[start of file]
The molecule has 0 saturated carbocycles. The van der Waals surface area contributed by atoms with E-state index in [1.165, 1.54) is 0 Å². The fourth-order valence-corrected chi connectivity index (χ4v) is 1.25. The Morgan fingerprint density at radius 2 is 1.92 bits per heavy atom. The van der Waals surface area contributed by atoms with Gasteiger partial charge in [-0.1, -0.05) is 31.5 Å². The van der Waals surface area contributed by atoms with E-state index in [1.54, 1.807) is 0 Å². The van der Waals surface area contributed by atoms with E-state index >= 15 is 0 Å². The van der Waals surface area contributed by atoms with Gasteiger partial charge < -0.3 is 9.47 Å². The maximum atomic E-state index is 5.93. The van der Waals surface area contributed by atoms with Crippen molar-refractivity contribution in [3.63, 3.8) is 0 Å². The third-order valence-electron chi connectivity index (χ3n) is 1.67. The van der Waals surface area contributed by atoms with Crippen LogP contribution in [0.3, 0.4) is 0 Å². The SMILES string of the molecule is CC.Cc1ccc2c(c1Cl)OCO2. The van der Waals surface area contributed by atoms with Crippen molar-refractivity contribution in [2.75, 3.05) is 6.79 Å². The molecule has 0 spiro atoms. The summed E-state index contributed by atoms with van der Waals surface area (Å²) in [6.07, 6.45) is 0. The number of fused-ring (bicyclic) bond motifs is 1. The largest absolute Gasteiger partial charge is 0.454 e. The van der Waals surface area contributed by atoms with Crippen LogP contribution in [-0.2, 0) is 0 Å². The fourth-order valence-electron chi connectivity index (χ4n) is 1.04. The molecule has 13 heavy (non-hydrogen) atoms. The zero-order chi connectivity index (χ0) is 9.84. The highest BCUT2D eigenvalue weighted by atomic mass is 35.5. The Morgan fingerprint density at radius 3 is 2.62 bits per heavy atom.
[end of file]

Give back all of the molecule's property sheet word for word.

The molecule has 0 saturated carbocycles. The van der Waals surface area contributed by atoms with E-state index in [1.165, 1.54) is 0 Å². The fourth-order valence-corrected chi connectivity index (χ4v) is 1.25. The Morgan fingerprint density at radius 2 is 1.92 bits per heavy atom. The van der Waals surface area contributed by atoms with Gasteiger partial charge in [-0.1, -0.05) is 31.5 Å². The van der Waals surface area contributed by atoms with E-state index in [1.54, 1.807) is 0 Å². The van der Waals surface area contributed by atoms with E-state index >= 15 is 0 Å². The van der Waals surface area contributed by atoms with Gasteiger partial charge < -0.3 is 9.47 Å². The maximum atomic E-state index is 5.93. The van der Waals surface area contributed by atoms with Crippen molar-refractivity contribution in [3.63, 3.8) is 0 Å². The third-order valence-electron chi connectivity index (χ3n) is 1.67. The van der Waals surface area contributed by atoms with Crippen LogP contribution in [0.3, 0.4) is 0 Å². The SMILES string of the molecule is CC.Cc1ccc2c(c1Cl)OCO2. The van der Waals surface area contributed by atoms with Crippen molar-refractivity contribution in [2.75, 3.05) is 6.79 Å². The molecule has 0 spiro atoms. The summed E-state index contributed by atoms with van der Waals surface area (Å²) in [6.07, 6.45) is 0. The number of fused-ring (bicyclic) bond motifs is 1. The largest absolute Gasteiger partial charge is 0.454 e. The van der Waals surface area contributed by atoms with Crippen LogP contribution in [-0.2, 0) is 0 Å². The fourth-order valence-electron chi connectivity index (χ4n) is 1.04. The molecule has 13 heavy (non-hydrogen) atoms. The zero-order chi connectivity index (χ0) is 9.84. The highest BCUT2D eigenvalue weighted by atomic mass is 35.5. The Morgan fingerprint density at radius 3 is 2.62 bits per heavy atom.